Sunday, September 24, 2006
Marketing tulip bulbs
I am in a bit of a quandry about the tulip bulbs I am selling. Last year a number of people asked if I sold bulbs, so this year I ordered extra of my 9 favourite varieties. Part of the problem is that my cut flower season is about to finish - so I will not have the van open in October/November so I do not have the option of my regular weekly customers. I do have a few fairs over the next few weeks so I shall be taking them there.
As I am paranoid about spilling the bulbs in my car and ending up with a mixture, I have decanted some of the bulbs into baskets but packaged most of them as sets of 10 in hessian bags.
This brings me onto my second problem - perception of price. I have a very simple pricing formula for all the non-flower stuff I sell - it usually brings me in under most other sellers - but because I am small there is a perception amongst potential customers that prices may be high. I worry that the hessian bags may increase that perception. In reality a friend ordered the bags for her soap business last year then felt they were too rustic and didn't use them. This year she needed to clear her storage space so I took them off her hands for very little money and they cost me about the same as my paper bags.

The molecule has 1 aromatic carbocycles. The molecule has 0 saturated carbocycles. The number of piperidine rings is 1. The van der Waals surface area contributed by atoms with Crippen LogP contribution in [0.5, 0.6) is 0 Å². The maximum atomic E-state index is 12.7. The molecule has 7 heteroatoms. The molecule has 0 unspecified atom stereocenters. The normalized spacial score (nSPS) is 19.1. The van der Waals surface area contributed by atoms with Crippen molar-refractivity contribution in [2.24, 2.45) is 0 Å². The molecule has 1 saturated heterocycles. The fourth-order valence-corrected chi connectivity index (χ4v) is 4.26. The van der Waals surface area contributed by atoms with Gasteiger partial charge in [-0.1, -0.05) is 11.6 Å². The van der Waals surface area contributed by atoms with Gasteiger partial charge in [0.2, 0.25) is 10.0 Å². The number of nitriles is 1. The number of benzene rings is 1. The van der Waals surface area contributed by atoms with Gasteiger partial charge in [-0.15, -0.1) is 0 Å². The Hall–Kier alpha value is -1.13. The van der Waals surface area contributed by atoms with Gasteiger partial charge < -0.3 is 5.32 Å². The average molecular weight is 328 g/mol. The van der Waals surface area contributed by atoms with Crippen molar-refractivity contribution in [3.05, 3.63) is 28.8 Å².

It is an interesting one- the bags cost practically nothing - they are practical for me as they stop the spill risk, they are practical for customers as the bulbs can breath and be cool. But will they make me look too chi-chi garden boutiquey?
The bulbs I have are priced as follows
Ballerina - £1.80 for 10; Blue Parrot £3.10 for 10; Gavota £1.80 for 10
Green Wave £3.60 for 10; Mount Tacoma £2.40 for 10; Queen of the Night £2.10 for 10; Rococo £2.10 for 10; Spring Green £2.90 for 10 and White Triumphator £2.30 for 10. All bulbs are size 12 or over - A quick trawl on the web shows much higher prices for them.
Any sugestions would be welcome. If I don 't sell any of course I shall just have to plough up some more ground and sell the flowers next May.